The Idaho Supreme Court has affirmed a lower court’s dismissal of § 1983 claims stemming from the death of a detainee who committed suicide at the Ada County Jail (ACJ).
On September 28, 2008, Bradley Munroe was arrested for robbery. He was hospitalized because he was intoxicated, uncooperative and exhibiting odd behavior. Munroe claimed he would commit suicide if released, but the hospital cleared him and he was transported to ACJ.
During the booking process, Munroe was screaming, being rowdy and not making sense. Given his bizarre behavior, booking was suspended until the next morning and he was placed in a holding cell for observation.
James Johnson, a psychiatric social worker at the jail, assessed Munroe’s suicide risk. Johnson concluded that Munroe’s risk level was insufficient to justify admitting him to ACJ’s Health Services Unit (HSU).
After Johnson’s assessment, Munroe answered some suicide risk questions in the affirmative during the booking process. Guards did not contact staff in the HSU, however, based on Johnson’s evaluation.
Upon his request, Munroe was held in a single cell in protective custody. Guards were required to conduct well-being checks every 30 minutes.
At around 9 a.m. on September 29, 2008, Munroe’s mother, Rita Hoagland, called ACJ to express concerns that her son was suicidal. Hoagland’s concerns were reported to Johnson, but he did not alter his initial assessment.
That evening, Munroe was found hanging by a bed sheet from the top bunk in his cell. Efforts to revive him were unsuccessful.
On January 23, 2009, Hoagland filed suit in state court, in her personal capacity and as the representative of Munroe’s estate, claiming that guards were watching football when her son committed suicide. The initial complaint alleged § 1983 claims, state law torts and wrongful death claims.
When the defendants moved for summary judgment, Hoagland withdrew all of her state law claims and proceeded with only the § 1983 claims.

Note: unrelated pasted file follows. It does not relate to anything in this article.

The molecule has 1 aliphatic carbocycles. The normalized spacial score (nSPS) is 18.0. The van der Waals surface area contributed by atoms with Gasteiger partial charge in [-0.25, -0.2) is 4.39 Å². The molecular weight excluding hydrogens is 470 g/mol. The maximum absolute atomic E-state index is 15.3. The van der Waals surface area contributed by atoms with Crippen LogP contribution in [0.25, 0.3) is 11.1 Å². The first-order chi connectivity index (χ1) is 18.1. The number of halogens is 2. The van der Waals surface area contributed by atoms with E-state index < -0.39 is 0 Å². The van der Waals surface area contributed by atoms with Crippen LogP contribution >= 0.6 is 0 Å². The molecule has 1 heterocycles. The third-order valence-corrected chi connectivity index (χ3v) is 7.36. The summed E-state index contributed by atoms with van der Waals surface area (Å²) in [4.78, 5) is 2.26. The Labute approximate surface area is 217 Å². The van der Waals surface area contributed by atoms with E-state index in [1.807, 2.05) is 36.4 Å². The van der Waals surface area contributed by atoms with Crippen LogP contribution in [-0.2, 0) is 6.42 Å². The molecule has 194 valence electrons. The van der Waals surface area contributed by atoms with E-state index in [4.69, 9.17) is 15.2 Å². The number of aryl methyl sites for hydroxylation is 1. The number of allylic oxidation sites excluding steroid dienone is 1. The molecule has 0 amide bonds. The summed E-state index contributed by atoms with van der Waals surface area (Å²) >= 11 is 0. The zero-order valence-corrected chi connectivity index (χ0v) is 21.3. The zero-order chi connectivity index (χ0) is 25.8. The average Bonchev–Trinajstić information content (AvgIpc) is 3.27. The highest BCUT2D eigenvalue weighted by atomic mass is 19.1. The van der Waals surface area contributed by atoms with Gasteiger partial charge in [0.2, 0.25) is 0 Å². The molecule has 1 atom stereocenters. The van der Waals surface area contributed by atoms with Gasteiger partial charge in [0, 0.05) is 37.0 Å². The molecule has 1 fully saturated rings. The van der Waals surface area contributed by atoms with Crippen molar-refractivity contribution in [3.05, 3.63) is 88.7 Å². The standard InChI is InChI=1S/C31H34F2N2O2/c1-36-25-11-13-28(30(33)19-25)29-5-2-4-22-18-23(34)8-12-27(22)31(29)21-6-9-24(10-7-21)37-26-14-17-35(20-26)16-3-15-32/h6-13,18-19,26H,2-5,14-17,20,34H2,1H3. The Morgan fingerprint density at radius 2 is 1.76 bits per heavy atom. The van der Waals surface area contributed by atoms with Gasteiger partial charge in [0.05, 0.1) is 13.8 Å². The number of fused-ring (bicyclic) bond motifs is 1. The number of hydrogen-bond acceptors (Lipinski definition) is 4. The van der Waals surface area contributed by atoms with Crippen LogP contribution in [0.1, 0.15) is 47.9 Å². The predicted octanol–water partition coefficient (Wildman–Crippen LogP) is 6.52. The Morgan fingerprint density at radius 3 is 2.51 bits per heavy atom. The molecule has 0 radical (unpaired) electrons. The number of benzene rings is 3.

The trial court granted qualified immunity to Johnson and dismissed Hoagland’s claims against the other defendants. It awarded $15,815.31 to the defendants in costs as a matter of right and $77,438.12 in discretionary costs, but not attorneys’ fees.
On appeal, the Idaho Supreme Court found “the district court properly held that Munroe’s estate is not a valid § 1983 plaintiff,” because “Munroe’s § 1983 claim abated with his death.”
“This Court has clearly held that § 1983 is a personal cause of action. Furthermore, there is no federal law governing the issue of abatement. Therefore, the law of Idaho governs to the extent that it is not inconsistent with federal law. At common law in Idaho, a personal tort cause of action abates with the death of the plaintiff.”
The state Supreme Court also held that Hoagland had “failed to establish a violation of her constitutional rights underlying her § 1983 claim,” as she did not prove the defendants intentionally interfered with her relationship with Munroe.
Given Hoagland’s waiver of her state law wrongful death claim, the Court found that judicial estoppel barred her from asserting “that her § 1983 claim incorporates the wrongful death claim.”
The Supreme Court upheld the trial court’s denial of attorneys’ fees but reversed the discretionary award of costs to the defendants, noting that “the district court failed to make adequate findings.” On remand, the lower court was directed to reconsider the discretionary costs and make “express findings justifying the award.” The Court also reduced to $14,897.31 the costs awarded to the defendants as a matter of right. See: Hoagland v. Ada County, 154 Idaho 900, 303 P.3d 587 (Idaho 2013).
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